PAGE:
# Why is the power factor needed in ac circuits and hence its correction?

why is the power factor needed in ac circuits and hence its correction?-explain to a beginner.:sshhh:

## Replies

• avm
Power factor is actually a factor which decides how much power can be taken in at the receiving end. All the power from the sending end will not reach the receiving end. It is dependent on the resistance and impedance.
In a purely resistive network, the voltage and current are always in phase, means both sine waves rise and fall at the same time, But in practice the household and industrial loads are inductive such as motors, fans etc. This makes the current lag the voltage and the product of VI = POWER is no more valid.

More the load is inductive more the current lags... which must be corrected,
This correction is called Power Factor Correction.

In above discussed case of inductive load the power factor correction should be made by adding a capacitor which would cancel the effect of indcutor.

Thus power factor correction is all about bringing Voltage and Current in phase.
• ashuashi
sreekant
why is the power factor needed in ac circuits and hence its correction?-explain to a beginner.:sshhh:

Poor power factor may cost you more. As in some places Electricity board charge on KVAH. KWh is independent of power factor. Thus poor power factor make KVAH more & hence you pay more. If you keep good p.f. you pay less as well as Electricity Board provides rebate also.
• sauravgoswami
To make things simple,losses in AC is more than DC.power factor is one of the ways to monitor the loss,AC is preferred over DC since it is cheaper and easier to generate compare to DC
• ashuashi
sauravgoswami
To make things simple,losses in AC is more than DC.power factor is one of the ways to monitor the loss,AC is preferred over DC since it is cheaper and easier to generate compare to DC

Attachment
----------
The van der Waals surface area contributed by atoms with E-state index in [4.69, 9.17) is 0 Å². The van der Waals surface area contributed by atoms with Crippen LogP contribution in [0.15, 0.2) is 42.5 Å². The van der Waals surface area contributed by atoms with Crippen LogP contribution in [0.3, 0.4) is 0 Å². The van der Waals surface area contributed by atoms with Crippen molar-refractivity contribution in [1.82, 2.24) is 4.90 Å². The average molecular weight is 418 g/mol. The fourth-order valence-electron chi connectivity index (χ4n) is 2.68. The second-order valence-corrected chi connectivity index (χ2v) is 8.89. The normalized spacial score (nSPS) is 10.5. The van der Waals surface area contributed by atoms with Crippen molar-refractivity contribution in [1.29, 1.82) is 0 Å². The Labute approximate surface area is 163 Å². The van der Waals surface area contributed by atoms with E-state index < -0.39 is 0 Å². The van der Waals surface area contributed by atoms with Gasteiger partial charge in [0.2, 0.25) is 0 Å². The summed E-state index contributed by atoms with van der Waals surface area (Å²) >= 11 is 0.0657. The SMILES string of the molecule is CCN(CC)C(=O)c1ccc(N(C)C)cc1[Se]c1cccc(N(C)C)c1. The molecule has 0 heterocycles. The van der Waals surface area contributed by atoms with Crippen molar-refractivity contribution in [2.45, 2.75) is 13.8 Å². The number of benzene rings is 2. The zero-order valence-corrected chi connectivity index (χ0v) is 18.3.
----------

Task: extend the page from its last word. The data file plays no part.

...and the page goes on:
Hi Saurav,

Does this mean... We improve losses by improving power factor, adding capacitor bank to our system? ðŸ˜²
• sauravgoswami
nothing as such,but ofcourse we check the health of our system and maintain it at a right time,thus decreasing the losses.pls correct if i am wrong
• ashuashi
sauravgoswami
nothing as such,but ofcourse we check the health of our system and maintain it at a right time,thus decreasing the losses.pls correct if i am wrong
No doubt our system gets improved with good power factor. But I have a doubt on improving losses... bcoz if we improve P.F., we install capacitor banks which draw extra current from the system.

Please also correct me if I am wrong...
• frodo.rok
ashuashi
Hi Saurav,

Does this mean... We improve losses by improving power factor, adding capacitor bank to our system? ðŸ˜²
We can minimize reactive losses by improving power factor.
And we can do that by adding capacitor bank of course.
But we generaly choose a moderate value of power factor becuase of cost associated with adding capacitors.
We can also improve power factor using condensers or overexcited induction motors.
• avm
The actual amount of power generated is the apparant power. But due to the inductive effect of the circuit the power delivered at the receiving end (load) will be a percentage of the apparent power. So the power factor is actually an indication of the percentage utilization of the generated power. If we say that the powerfactor of a circuit is 0.8, then the amount of utilization of the apparent power is 80%.

........................................
• ashuashi
frodo.rok
We can minimize reactive losses by improving power factor.
And we can do that by adding capacitor bank of course.
But we generaly choose a moderate value of power factor becuase of cost associated with adding capacitors.
We can also improve power factor using condensers or overexcited induction motors.
May I beg your pardon please... Condensers are capacitors only. Yes we can also improve power factor by over-excited motors but not induction -- They are synchronous motors.

correct me if I am wrong
• vasanthmbs